All occupational diseases should be recognized and compensated as reliably as are occupational injuries. Procedural reform is a clear priority throughout Europe to remedy the inefficiency of the mixed system. Changes to the criteria that define occupational diseases indirectly challenge the causal presumption and should be removed from the existing schedules. Revision of schedules and recognition of new occupational diseases should be enhanced. There must be a shift in the onus of proof in light of epidemiological evidence that some occupations involve major risks of exposures to certain hazards and diseases.
Prevention should be emphasized for chronic diseases with delayed onsets, and diseases with long latency periods such as occupational cancers. Health surveillance must be more than just medical surveillance. It must embrace surveillance of risks and exposure, the latter being particularly critical for the recognition of occupational cancers and other long-latency diseases.
Trade union participation should be expanded so that trade unions are informed about companies with unacceptable health and safety records. In Spain, the campaigns of trade unions have led to the establishment of regional safety representatives and labor inspectors, bringing about needed improvements in occupational health and safety.
Perceived inadequacies in levels of compensation available through social insurance combined with perceptions of injustice over employer immunity from redress under the civil law are leading to some reorientation of national "no fault" compensation systems towards a closer fit with civil law models.
Criminal lawsuits should be reinstated where they would have salutary effects on occupational health and safety. Italy provides an example of a country where the national legal service is actively involved in identifying the occupational origins of diseases. Law officers specialized in workplace health issues work in conjunction with trade unions and victim support groups.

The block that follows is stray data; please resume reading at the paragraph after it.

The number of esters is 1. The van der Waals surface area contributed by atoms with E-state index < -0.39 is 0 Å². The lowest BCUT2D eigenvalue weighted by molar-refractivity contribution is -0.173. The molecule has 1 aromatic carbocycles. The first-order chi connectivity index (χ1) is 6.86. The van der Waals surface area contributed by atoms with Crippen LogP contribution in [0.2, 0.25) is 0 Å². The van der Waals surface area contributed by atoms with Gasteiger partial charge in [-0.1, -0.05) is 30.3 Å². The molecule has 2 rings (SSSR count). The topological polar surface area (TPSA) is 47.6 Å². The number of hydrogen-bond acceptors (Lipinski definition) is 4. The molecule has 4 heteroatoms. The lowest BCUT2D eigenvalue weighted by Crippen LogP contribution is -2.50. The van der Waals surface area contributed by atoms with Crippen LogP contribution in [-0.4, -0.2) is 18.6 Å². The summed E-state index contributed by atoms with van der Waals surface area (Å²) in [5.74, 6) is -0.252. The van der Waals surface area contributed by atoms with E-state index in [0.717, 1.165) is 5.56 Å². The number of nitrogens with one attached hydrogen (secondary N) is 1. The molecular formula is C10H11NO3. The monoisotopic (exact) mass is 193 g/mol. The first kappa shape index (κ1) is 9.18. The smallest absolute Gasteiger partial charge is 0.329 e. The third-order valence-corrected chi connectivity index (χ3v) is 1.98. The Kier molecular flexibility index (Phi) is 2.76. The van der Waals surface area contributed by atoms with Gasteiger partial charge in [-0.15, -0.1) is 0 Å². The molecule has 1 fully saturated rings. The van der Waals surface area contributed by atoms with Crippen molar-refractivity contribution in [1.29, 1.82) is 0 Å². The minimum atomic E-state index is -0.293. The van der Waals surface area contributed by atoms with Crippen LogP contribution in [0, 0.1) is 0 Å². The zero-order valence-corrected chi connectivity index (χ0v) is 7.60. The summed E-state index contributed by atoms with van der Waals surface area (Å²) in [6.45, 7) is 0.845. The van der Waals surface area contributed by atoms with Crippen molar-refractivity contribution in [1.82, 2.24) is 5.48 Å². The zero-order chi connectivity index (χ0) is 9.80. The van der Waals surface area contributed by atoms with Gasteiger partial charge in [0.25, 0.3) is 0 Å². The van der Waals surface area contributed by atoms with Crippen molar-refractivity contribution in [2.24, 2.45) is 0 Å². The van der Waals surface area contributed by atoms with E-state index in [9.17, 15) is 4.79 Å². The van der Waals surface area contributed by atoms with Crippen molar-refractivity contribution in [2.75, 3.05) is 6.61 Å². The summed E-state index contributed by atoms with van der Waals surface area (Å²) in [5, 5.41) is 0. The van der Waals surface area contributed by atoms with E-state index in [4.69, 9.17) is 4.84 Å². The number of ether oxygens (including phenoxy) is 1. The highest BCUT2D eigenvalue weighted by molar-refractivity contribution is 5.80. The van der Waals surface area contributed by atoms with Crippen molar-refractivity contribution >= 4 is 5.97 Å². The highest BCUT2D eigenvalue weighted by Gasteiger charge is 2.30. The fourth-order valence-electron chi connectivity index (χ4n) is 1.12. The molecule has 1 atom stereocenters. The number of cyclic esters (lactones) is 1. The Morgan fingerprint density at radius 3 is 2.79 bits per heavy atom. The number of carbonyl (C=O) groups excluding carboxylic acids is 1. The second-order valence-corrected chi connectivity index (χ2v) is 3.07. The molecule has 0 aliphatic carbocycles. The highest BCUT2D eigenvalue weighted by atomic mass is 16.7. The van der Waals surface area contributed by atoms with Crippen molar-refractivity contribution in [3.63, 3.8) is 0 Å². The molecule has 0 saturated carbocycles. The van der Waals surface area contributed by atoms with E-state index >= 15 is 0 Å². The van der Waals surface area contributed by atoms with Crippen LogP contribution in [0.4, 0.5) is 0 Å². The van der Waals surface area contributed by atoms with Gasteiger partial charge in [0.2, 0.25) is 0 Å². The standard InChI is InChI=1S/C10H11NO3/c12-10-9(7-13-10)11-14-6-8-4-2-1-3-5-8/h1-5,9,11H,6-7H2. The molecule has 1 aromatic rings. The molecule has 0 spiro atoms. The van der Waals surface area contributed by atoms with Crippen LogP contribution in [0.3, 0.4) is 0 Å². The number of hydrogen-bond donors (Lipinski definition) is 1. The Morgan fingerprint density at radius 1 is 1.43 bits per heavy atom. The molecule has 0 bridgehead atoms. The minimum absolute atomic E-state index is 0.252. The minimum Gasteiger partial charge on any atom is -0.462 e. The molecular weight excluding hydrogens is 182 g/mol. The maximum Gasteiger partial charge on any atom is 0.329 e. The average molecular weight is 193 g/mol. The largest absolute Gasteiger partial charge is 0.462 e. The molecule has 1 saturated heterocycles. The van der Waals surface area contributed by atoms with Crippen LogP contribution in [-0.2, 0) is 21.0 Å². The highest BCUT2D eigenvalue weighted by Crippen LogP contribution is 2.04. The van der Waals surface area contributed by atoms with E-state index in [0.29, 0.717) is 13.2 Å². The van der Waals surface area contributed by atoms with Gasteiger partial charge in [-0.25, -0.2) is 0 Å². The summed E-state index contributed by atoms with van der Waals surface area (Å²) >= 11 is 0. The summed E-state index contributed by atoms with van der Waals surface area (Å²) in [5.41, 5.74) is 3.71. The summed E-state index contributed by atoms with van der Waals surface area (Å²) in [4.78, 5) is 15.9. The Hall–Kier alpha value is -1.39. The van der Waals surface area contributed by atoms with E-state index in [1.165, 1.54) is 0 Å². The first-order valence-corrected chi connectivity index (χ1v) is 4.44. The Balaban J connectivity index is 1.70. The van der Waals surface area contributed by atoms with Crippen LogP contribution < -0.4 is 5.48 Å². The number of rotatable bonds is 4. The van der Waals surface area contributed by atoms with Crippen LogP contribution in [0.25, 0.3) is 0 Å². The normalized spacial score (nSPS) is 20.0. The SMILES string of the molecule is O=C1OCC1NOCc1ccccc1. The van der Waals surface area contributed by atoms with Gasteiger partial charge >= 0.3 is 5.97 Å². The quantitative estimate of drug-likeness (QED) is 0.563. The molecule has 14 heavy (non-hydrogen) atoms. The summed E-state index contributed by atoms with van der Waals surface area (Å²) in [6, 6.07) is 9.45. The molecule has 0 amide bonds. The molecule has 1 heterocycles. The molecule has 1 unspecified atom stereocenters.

The linking of occupational health and safety with public health should be enhanced to focus public health action on reducing social health inequities caused by working conditions. A public health approach to workplace health requires both political and legal changes and an extension of the spheres of preventive activities. It raises the issue of social control of the conditions of production to be consistent with both human and environmental health. It brings the concept of sustainability into the evaluation of working conditions more than ever before .
Compensation systems should be integrated into a global health and safety strategy. The rapid rise in occupational injuries and diseases in developing countries cannot be ignored. The export of high-risk activities to countries in Asia, Africa, and Latin America is unacceptable. Global regulation is not nearly sufficiently developed.
Many European reforms are moving in the direction of economic incentives that reward organizations that develop and maintain safe and healthful working environments. "European workers'compensation systems always provide a combination of pure insurance functions and government regulation. The weak point of most of the compensation systems is, however, a lack of simple correlation between preventive activities and financial benefits" . There are important differences in the institutional assets, in the compensation of occupational diseases, and in the kinds of incentives used in different countries regardless of the social insurance system. The fundamental difference between countries is whether the workers' compensation system is based on a competitive market between private insurance companies or on a monopoly structure, where employers cannot choose among insurance providers, Of the 27 EU countries, 19 have monopoly systems. Subsidy systems, tax incentives, and insurance-based "experience rating" are theoretically possible in all EU countries . The European Agency for Safety and Health at Work (EU-OSHA) concludes that "In competitive insurance markets, effort-based incentives are more difficult to achieve. A possible solution could be the introduction of long-term contracts or the creation of a common prevention fund, financed equally by all insurers" .